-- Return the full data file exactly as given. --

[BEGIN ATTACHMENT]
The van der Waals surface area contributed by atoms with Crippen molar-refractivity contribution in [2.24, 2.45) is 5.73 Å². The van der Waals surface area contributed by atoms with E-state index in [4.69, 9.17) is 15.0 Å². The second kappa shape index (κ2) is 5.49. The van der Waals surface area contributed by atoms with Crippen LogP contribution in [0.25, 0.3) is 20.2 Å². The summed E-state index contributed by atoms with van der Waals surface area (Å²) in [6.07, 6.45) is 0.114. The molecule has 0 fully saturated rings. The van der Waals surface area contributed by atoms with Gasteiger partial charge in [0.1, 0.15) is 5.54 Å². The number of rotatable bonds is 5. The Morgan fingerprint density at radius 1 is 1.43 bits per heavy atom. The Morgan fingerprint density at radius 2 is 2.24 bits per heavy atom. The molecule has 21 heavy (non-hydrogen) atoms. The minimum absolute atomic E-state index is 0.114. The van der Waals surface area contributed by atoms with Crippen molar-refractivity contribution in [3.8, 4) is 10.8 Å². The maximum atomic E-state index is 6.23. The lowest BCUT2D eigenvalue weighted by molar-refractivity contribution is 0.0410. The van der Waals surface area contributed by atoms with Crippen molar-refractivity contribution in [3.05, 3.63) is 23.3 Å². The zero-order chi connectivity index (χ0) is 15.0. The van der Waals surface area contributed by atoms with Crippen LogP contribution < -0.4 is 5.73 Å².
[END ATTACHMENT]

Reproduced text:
The van der Waals surface area contributed by atoms with Crippen molar-refractivity contribution in [2.24, 2.45) is 5.73 Å². The van der Waals surface area contributed by atoms with E-state index in [4.69, 9.17) is 15.0 Å². The second kappa shape index (κ2) is 5.49. The van der Waals surface area contributed by atoms with Crippen LogP contribution in [0.25, 0.3) is 20.2 Å². The summed E-state index contributed by atoms with van der Waals surface area (Å²) in [6.07, 6.45) is 0.114. The molecule has 0 fully saturated rings. The van der Waals surface area contributed by atoms with Gasteiger partial charge in [0.1, 0.15) is 5.54 Å². The number of rotatable bonds is 5. The Morgan fingerprint density at radius 1 is 1.43 bits per heavy atom. The Morgan fingerprint density at radius 2 is 2.24 bits per heavy atom. The molecule has 21 heavy (non-hydrogen) atoms. The minimum absolute atomic E-state index is 0.114. The van der Waals surface area contributed by atoms with Crippen molar-refractivity contribution in [3.8, 4) is 10.8 Å². The maximum atomic E-state index is 6.23. The lowest BCUT2D eigenvalue weighted by molar-refractivity contribution is 0.0410. The van der Waals surface area contributed by atoms with Crippen molar-refractivity contribution in [3.05, 3.63) is 23.3 Å². The zero-order chi connectivity index (χ0) is 15.0. The van der Waals surface area contributed by atoms with Crippen LogP contribution < -0.4 is 5.73 Å².